Short Story Of Lusus Natiurae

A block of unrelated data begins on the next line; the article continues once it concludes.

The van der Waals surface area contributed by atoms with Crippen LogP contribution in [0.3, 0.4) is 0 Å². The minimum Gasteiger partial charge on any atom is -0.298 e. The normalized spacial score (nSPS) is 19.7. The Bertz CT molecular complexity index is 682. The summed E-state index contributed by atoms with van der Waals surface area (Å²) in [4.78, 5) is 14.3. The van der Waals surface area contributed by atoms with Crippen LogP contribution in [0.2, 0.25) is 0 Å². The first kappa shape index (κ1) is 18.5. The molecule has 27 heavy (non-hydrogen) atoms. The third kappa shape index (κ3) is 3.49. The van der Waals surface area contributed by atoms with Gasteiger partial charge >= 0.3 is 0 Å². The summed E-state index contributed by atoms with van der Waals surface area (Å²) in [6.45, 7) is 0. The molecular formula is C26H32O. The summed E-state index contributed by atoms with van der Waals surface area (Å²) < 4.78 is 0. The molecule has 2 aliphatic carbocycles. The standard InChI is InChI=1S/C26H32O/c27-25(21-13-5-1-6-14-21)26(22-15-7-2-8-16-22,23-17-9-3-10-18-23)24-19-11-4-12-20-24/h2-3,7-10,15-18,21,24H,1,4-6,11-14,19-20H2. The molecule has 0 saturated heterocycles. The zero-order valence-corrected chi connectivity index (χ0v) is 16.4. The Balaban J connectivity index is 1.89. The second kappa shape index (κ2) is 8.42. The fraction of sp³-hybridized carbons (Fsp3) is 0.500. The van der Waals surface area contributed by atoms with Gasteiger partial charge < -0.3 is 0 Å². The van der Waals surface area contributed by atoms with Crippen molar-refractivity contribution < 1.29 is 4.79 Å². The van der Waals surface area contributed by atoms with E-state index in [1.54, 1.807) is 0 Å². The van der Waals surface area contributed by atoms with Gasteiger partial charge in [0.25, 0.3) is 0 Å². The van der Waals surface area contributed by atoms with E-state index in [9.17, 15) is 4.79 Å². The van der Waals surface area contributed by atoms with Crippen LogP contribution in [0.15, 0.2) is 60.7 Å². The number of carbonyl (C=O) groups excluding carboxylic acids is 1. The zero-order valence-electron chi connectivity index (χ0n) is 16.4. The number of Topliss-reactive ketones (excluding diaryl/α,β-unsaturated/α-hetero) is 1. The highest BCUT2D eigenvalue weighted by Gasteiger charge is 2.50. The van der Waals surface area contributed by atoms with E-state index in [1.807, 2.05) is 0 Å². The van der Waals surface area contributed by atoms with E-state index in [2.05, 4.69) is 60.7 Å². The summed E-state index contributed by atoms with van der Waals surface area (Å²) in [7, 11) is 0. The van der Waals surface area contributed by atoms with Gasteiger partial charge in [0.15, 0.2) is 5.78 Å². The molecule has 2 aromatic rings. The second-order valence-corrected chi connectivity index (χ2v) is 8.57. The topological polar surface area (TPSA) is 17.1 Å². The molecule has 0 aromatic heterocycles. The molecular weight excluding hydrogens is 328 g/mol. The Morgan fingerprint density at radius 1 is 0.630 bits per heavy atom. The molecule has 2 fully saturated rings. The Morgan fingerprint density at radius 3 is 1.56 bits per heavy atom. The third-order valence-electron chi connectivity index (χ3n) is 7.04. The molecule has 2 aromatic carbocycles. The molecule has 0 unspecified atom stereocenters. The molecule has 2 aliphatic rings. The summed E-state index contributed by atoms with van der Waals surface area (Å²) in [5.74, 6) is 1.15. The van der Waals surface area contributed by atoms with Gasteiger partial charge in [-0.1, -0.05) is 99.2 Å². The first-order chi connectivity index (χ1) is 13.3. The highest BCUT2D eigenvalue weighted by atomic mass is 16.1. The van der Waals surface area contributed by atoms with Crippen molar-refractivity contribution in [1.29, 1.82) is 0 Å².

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An Analysis of Lusus Naturae In a time never given, a young girl suffers from Porphyria, and goes through a journey of self-discovery and acceptance in the short story, Lusus Naturae by Margaret Atwood. The reader never learns the narrator's name, and she is only known as Lusus Naturae, which translates into freak of nature. Diagnosed by a foreign doctor, the young girl seems to be forever cursed and becomes a burden to her family and shame to her village. Throughout the story, Atwood uses different forms of figurative language-such as symbolism and irony- and the first person narrative to portray the theme of how self-discovery can be an independent, and lifelong journey. Although, in the story, the narrator seems to be struck with Porphyria, which can cause the hallucinations and voices she was the sole listener to, along with the excessive hair, and pink teeth, and red nails. This “curse” could be symbolic of something much more common and less gruesome. The porphyria could represent the pubescent stage in the young girl’s life. In the beginning of the story, she goes on to recount what her family said when she was burdened with the disorder-” ‘She was such a lovely baby,’ my mother would say. ‘There was nothing wrong with her.’ It saddened her to have given birth to an item such as myself: it was like a reproach, a judgement.What had she done wrong?” (Atwood, 263). Through this quote, it can be taken that she was not always like this, or as her grandmother would

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